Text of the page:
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    1. That's fascinating - I wish I could hear more about your opinion, because I felt that any problems The Hunger Games had (and it had plenty) were amped up to 11 in Divergent!

      Suzanne Collins' world-building is pretty sketchy, but she just about scrapes home with enough convincing detail and particularity to sell the world of THG. In Divergent, I felt there wasn't the barest effort to world-build: we know about the factions and, more vaguely, their roles. We know this is future Chicago. Literally anything beyond that, even what state of repair this Chicago is in, is not mentioned.

      While THG's premise felt far-fetched, it felt like plausible science fiction to me. I can accept the premise of a totalitarian government, they exist. I can accept human blood sports, they've cropped up many times in our histories. Collins didn't always do the best job of grounding things in believability (mutant dogs made out of people in some way, instant healing technologies - these things felt felt too science-magic for the type of gritty science fiction she was going for).

      But Divergent's premise doesn't even begin to make sense. Why would a society divided by personality traits? Why would it ever be assumed - en masse - that each person has only one prevailing trait? Why is this borne out, so that only a few Special Snowflakes prove to have more than one trait?

      Perhaps because of these foundations, the things built upon it - e.g. Tris' character - fall down almost immediately. How can Tris go through any kind of journey bound up in a world which makes no sense? How can her choice to be Dauntless, or Abnegation, have any weight when these ideas are so muzzy? We get some confused ideas of what Roth perhaps wanted to say with Tris's Dauntless/Abnegation turmoil (that true strength comes from selflessness, perhaps) but Tris's actions certainly don't bear this out. She acts very selfishly throughout, despite Four telling us Tris is 'at her bravest in defense of others'.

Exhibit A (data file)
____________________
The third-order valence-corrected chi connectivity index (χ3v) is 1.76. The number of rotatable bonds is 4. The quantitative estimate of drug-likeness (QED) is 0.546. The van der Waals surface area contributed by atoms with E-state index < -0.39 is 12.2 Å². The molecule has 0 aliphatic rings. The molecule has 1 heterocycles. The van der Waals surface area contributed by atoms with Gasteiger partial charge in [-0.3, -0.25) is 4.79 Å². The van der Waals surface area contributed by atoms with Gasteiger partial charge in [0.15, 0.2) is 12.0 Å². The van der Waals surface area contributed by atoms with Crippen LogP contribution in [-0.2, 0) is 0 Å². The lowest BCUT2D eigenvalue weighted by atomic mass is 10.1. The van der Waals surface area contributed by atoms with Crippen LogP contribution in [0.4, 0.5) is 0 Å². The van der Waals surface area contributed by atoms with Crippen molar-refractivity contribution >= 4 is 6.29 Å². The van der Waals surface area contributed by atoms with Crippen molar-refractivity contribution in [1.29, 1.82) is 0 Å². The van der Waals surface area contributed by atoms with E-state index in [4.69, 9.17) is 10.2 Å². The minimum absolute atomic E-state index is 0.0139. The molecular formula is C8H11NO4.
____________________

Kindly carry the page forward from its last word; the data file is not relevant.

Meanwhile Katniss was also a little sketchy. She and Tris both suffer from first-person-angst syndrome, where we get to hear about all their self-doubt and turmoil ALL the time. Katniss comes across as genuinely sharp-witted, but even she seems curiously dense with regards to whether a boy likes her or not. I found Katniss inconsistent - acting to suit the plot rather than according to any consistent characteristics. But there's enough that's clear and engaging about her to win me over. And while as a character she leaves a little roundedness to be desired but on the other hand she makes a great icon - with her bow and arrows, her plaited hair, her three-fingered salute and her mockingjay pin. Tris is dull and inconsistent, angsty and self-doubting to the point of pathology.

      Anyway, sorry for the essay! I just feel annoyed with having wasted money on a book I perceived as so bad and wanted to get that off my chest :)